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Singlet oxygen-based photoelectrocatalysis

Boek - Dissertatie

Ondertitel:from photosensitizer structures to plasmonic enhancement
Singlet molecular oxygen (1O2) has continuously attracted researchers' interest because of its involvement in various processes, such as in photodynamic reactions in biological and chemical systems. 1O2 is an effective electrophile and potent oxidizing agent and can be easily generated by photosensitization via the illumination of organic dyes with visible light. As described in Chapter 1, 1O2 has gained prominence in various applications such as wastewater treatment, photodynamic therapy of cancer, organic synthesis, and recently developed 1O2-based photoelectrochemical (PEC) sensing of phenolic compounds. Phenolic compounds are a potential source of contaminants that originates from industrial effluents and waste products of chemical and pharmaceutical industries. These phenolic compounds pose severe threats to humans and aquatic life after reaching the environment. Therefore, it is imperative to develop photoactive materials that efficiently generate 1O2 and oxidize phenolic compounds and antibiotics. The existing 1O2 generating photosensitizers (PSs) include porphyrins, phthalocyanines (Pcs), subphthalocyanines (SubPcs), and other dyes such as derivatives of xanthene (e.g., Rose Bengal (RB)), and fluorinated boron-dipyrromethene (BODIPYs), and phenothiazinium dyes (e. g. Methylene Blue (MB)) which display long-lived triplet excited state and can be used in 1O2-based applications. This thesis focuses on preparing efficient hybrid materials based on newly synthesized Pcs, different surface area titanium dioxide (TiO2) and plasmonic gold nanoparticles (AuNPs) for their use in the PEC detection of phenolic compounds. The first focus was on developing a fast amperometric method to test the photo-electrocatalytic activity of 1O2 producing PSs dissolved in MeOH based on the redox cycling of an electroactive phenolic compound, hydroquinone (HQ) (Chapter 2). This method of testing PSs does not require the accumulation of a reaction product since the amperometric signal develops near instantly when the light is on, which enables dynamic monitoring of a PSs activity at varying conditions in a single experiment. This method was crucial to measure high 1O2 quantum yield and low yield in the same experimental conditions. Moreover, the obtained results revealed a range of working parameters affecting the PEC activity of PSs. The next goal was to immobilize tert-butyl substituted aluminum Pc (t-BuPcAlCl) on the solid support, which showed a high 1O2 quantum yield. However, before immobilizing Pc on a solid support such as TiO2, it is essential to know the electronic energy level of Pcs for the possible electron transfers from Pcs to TiO2. Therefore, Chapter 3 explored the (spectro)electrochemical properties of t-BuPcAlCl Pc. Next, in Chapter 4, t-BuPcAlCl Pc and other tert-butyl substituted Pcs with Zn central metal, t-BuPcZn, and its metal-free derivative t-BuPcH2 were immobilized on different surface area TiO2. The PEC activity of immobilized Pcs on TiO2 toward different phenols and antibiotics was studied, and the action mechanism was revealed and compared with sterically hindered fluorinated Pc F64PcZn. In the final part of this thesis plasmonic AuNPs were introduced combined with trimethylsilane-protected acetylene functionalized ZnPc (TMSZnPc) to study the synergistic effect that boosts the overall activity toward the detection of phenols under visible light illumination (Chapter 5) . The TMSZnPc was coupled with AuNPs via a click chemistry approach. The 1O2 quantum yield of TMSZnPc improved significantly after conjugating with AuNPs, and, subsequently, the PEC activity for detecting HQ. The theoretical and experimental investigation demonstrated that the plasmonic enhancement of TMSZnPc is driven by the near-field mechanism. This shows the importance of plasmonic AuNPs with other photoactive species for their use in 1O2-based applications. The fundamental knowledge obtained in this doctoral study will ultimately deepen the understanding of developing 1O2-based PEC sensors for detecting phenolic compounds and pharmaceuticals in the wastewater stream, helping to choose efficient materials and, in the last instance, a more sustainable future especially access to clean water for everyone.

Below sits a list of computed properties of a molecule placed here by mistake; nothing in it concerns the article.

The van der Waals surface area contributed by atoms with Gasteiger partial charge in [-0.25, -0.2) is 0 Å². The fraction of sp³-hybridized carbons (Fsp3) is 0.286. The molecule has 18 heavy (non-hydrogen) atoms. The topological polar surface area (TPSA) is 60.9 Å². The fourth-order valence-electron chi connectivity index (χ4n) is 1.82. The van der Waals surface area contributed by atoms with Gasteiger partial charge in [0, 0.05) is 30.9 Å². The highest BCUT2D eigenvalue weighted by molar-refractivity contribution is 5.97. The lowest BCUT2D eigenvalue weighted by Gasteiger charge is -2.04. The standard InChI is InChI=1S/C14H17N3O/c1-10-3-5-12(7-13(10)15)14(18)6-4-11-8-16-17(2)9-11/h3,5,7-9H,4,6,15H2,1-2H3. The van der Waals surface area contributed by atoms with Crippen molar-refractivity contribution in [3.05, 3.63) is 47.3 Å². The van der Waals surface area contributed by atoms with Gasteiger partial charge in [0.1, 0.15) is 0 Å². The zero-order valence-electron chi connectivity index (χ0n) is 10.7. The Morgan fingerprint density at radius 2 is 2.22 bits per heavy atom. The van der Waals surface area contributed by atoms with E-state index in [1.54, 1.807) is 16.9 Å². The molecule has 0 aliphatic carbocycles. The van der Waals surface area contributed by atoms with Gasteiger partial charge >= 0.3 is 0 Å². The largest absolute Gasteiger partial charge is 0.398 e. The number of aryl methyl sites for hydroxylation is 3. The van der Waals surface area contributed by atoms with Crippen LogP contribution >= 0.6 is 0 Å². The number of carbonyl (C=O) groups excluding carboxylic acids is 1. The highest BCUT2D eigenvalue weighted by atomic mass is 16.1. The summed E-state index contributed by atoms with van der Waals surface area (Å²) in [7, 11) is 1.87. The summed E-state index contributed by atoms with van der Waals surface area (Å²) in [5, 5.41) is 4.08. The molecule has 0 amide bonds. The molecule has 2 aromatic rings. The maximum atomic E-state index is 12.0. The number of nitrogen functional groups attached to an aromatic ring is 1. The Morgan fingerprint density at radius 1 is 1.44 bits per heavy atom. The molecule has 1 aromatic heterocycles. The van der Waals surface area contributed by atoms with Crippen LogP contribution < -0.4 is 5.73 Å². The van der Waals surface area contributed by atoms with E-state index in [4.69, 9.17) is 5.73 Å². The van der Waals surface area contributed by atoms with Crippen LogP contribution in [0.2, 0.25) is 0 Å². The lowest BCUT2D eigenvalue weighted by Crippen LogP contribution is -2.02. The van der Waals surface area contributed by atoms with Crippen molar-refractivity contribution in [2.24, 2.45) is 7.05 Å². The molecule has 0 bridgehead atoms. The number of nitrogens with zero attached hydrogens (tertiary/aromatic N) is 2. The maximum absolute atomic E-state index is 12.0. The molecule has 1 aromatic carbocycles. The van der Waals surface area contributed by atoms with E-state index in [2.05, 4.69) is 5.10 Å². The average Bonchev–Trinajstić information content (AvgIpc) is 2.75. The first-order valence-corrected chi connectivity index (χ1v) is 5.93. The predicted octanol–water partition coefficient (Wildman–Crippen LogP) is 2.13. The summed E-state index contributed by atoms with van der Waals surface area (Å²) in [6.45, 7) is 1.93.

Aantal pagina's: 182
Jaar van publicatie:2023
Trefwoorden:Doctoral thesis
Toegankelijkheid:Open